On the outer limits of the Upper Geyser Basin sits a once majestic thermal pool: Morning Glory Pool.
It’s a long hike from the Old Faithful Inn to get to Morning Glory, even following the paved path past Castle Geyser. And today, it’s secluded, with a large observation platform wrapped around half of it, obscured by conifers.
Looking at the pool today (the picture above shows Morning Glory in March 2015) one would have to wonder what about Morning Glory—between its teal-green core and encroaching scab of yellow-brown—warranted such a picturesque name. Make no mistake of course: Morning Glory can still inspire wonder, for its still impressive size and its unreal hue. The history of Morning Glory Pool, however, amply explains the name in a way the current pool cannot.
According to Lee H. Whittlesey, writing in Yellowstone Place Names, Morning Glory got its name from Mrs. E.N. McGowan, the mother of Coda Finch, Old Faithful tent hotel manager, between 1883 and 1884. The name was also used on a Frank J. Haynes postcard. In the early days of the Park, Morning Glory was a frequent stop, awe-inspiring for its limpid blue waters. Whittlesey cites a description written by one Alice Rollins in 1887:
It is exquisitely named; for it is precisely like a morning glory flower. Its long and slender throat, like the tube of the blossom, reaching from unknown depths below, branches out in ever-widening snowy walls, forming at last a perfectly symmetrical and exquisite chalice, which is filled with water of the loveliest, clearest, robin’s egg blue (176 Whittlesey).
This sentiment was echoed in a (roughly) contemporaneous account from the 1899 Haynes Guide, with less lyricism but no less appreciation:
It is a silent pool some twenty feet in diameter, overflowing slightly at the west. The peculiar shape of its funnel-like crater, whose walls are delicately colored, together with the beautiful transparency of its waters, suggests its very appropriate name (72).
Through the years, Morning Glory Pool’s name held water. As late as 1953, it was still astounding visitors:
Between the road and the river is Morning Glory Pool, considered one of the most beautiful blue pools in the park. Its deep blue color is seen only when the blue sky is reflected in its transparent water. It is photographed most successfully at midday when its depths are lighted and the amount of steam rising is at a minimum (87).
The above passage is partly true and partly false. The sky’s reflection does contribute to the apparent blueness of any surface of water; indeed, hot springs, like other bodies of water, also scatter blue wavelengths in sunlight, which are then projected into the eye. But a hot spring is different from your local watering hole, and it all has to do with its thermal plumbing.
You’ll notice, with every hot spring you visit in Yellowstone, that they’re enclosed by large swaths of brown, orange, and yellow ground. That coloring comes from certain type of photosynthesizing bacteria sometimes referred to as thermophiles.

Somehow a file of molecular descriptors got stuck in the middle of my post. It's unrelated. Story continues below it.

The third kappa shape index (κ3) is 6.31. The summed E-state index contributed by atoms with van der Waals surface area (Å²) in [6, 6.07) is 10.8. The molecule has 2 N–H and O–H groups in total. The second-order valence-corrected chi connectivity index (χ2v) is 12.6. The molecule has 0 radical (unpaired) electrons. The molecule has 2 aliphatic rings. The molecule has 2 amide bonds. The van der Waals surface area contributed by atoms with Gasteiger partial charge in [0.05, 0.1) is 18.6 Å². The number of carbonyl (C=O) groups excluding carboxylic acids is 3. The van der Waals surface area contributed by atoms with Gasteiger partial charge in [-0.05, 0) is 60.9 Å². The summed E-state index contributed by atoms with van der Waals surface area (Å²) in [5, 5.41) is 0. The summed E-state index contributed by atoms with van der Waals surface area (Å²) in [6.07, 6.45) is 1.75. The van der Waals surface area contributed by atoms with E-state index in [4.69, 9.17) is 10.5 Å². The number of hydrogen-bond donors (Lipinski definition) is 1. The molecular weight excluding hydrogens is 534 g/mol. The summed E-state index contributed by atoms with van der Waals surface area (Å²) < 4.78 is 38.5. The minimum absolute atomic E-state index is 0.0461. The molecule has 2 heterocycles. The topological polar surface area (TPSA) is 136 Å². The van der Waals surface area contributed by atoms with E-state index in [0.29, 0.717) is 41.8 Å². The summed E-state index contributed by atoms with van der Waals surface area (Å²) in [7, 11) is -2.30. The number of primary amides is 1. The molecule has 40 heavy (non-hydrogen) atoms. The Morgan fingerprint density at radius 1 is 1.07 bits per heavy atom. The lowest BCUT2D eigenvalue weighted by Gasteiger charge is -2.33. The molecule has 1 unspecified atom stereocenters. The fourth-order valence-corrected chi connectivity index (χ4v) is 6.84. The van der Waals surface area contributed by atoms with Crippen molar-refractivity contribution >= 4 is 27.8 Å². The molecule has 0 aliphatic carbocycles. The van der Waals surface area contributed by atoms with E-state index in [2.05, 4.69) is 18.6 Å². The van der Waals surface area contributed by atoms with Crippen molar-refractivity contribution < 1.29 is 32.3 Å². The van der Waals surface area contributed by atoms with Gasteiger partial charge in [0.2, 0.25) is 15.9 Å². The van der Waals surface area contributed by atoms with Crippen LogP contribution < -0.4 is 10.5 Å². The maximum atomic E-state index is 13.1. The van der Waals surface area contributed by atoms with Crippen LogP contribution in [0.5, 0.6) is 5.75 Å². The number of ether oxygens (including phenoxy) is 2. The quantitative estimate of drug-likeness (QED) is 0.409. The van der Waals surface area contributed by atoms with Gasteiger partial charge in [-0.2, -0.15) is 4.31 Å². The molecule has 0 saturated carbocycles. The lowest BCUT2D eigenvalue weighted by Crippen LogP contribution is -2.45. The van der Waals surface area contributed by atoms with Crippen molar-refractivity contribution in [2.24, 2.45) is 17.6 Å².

Although these bacteria love heat, they can only thrive in a certain spectrum. Indeed, some of these bacteria have a specialized niche of heat. In Yellowstone, as you get hotter, the color the bacteria produce/reflect changes, moving from red-orange to blue on the light spectrum. By the time you get to the center of a hot spring, if it’s especially hot, lots of bacteria cannot thrive, so you end up with remarkably clear water. You can see that blue in old postcards and photos going back as far as the 1960s, like the photo above.
Heat dictates the color of hot springs, for better or for worse. In the case of Morning Glory Pool, it’s for the worse.
When you visit the pool today, you’re greeted first by a large placard talking about the pool’s history in Yellowstone. Visitors, both early and as recently as the 1960s, filled the pool with detritus like coins, tissues, and other trash, which clotted up the vent that supplies Morning Glory with hot water. Earlier on, souvenir hunters chipped up the pool’s scalloped sinter fringe. In the 1950s, rangers began referring to Morning Glory Pool as “a garbage can” informally.
Morning Glory is hardly the first pool in Yellowstone history to suffer from such vandalism, but given what it was and what it became, Morning Glory’s plight is especially poignant. With water flow diminished, overall temperature decreased, which meant the center of Morning Glory was now prime real estate for thermophiles.
If the temperature decreases further, Morning Glory may grow over completely with bacteria and sinter.
Over the years, Morning Glory has been subject to clean up attempts, such as the 1975 attempt pictured above. But the pool, like its namesake, is a fragile creation of nature. In the same way you can’t put a flower back on a stem, you really can’t reverse a thermal feature’s decay. And rather than smash open the vent and risk Morning Glory’s complete disappearance, park officials and maintenance crews have decided to leave the pool as a monument to a certain tourist turpitude.
Has Morning Glory declined? Undoubtedly, unfortunately. It may never recover within our lifetime. Like its namesake flower, Morning Glory Pool has wilted.